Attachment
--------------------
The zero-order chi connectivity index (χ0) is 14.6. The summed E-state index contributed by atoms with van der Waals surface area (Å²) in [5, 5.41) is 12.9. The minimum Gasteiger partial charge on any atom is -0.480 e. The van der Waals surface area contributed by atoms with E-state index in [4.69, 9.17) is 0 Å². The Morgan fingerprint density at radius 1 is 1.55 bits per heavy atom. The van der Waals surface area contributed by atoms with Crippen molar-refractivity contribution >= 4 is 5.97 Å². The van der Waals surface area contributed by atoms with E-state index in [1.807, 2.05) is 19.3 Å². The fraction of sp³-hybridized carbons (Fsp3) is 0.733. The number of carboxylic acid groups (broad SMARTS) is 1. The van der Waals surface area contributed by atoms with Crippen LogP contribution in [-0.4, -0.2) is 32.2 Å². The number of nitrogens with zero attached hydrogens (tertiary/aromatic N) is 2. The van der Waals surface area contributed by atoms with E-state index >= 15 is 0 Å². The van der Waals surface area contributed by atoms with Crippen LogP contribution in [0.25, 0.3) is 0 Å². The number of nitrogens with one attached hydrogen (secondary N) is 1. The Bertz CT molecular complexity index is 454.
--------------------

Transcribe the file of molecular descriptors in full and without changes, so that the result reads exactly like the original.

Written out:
The zero-order chi connectivity index (χ0) is 14.6. The summed E-state index contributed by atoms with van der Waals surface area (Å²) in [5, 5.41) is 12.9. The minimum Gasteiger partial charge on any atom is -0.480 e. The van der Waals surface area contributed by atoms with E-state index in [4.69, 9.17) is 0 Å². The Morgan fingerprint density at radius 1 is 1.55 bits per heavy atom. The van der Waals surface area contributed by atoms with Crippen molar-refractivity contribution >= 4 is 5.97 Å². The van der Waals surface area contributed by atoms with E-state index in [1.807, 2.05) is 19.3 Å². The fraction of sp³-hybridized carbons (Fsp3) is 0.733. The number of carboxylic acid groups (broad SMARTS) is 1. The van der Waals surface area contributed by atoms with Crippen LogP contribution in [-0.4, -0.2) is 32.2 Å². The number of nitrogens with zero attached hydrogens (tertiary/aromatic N) is 2. The van der Waals surface area contributed by atoms with E-state index >= 15 is 0 Å². The van der Waals surface area contributed by atoms with Crippen LogP contribution in [0.25, 0.3) is 0 Å². The number of nitrogens with one attached hydrogen (secondary N) is 1. The Bertz CT molecular complexity index is 454.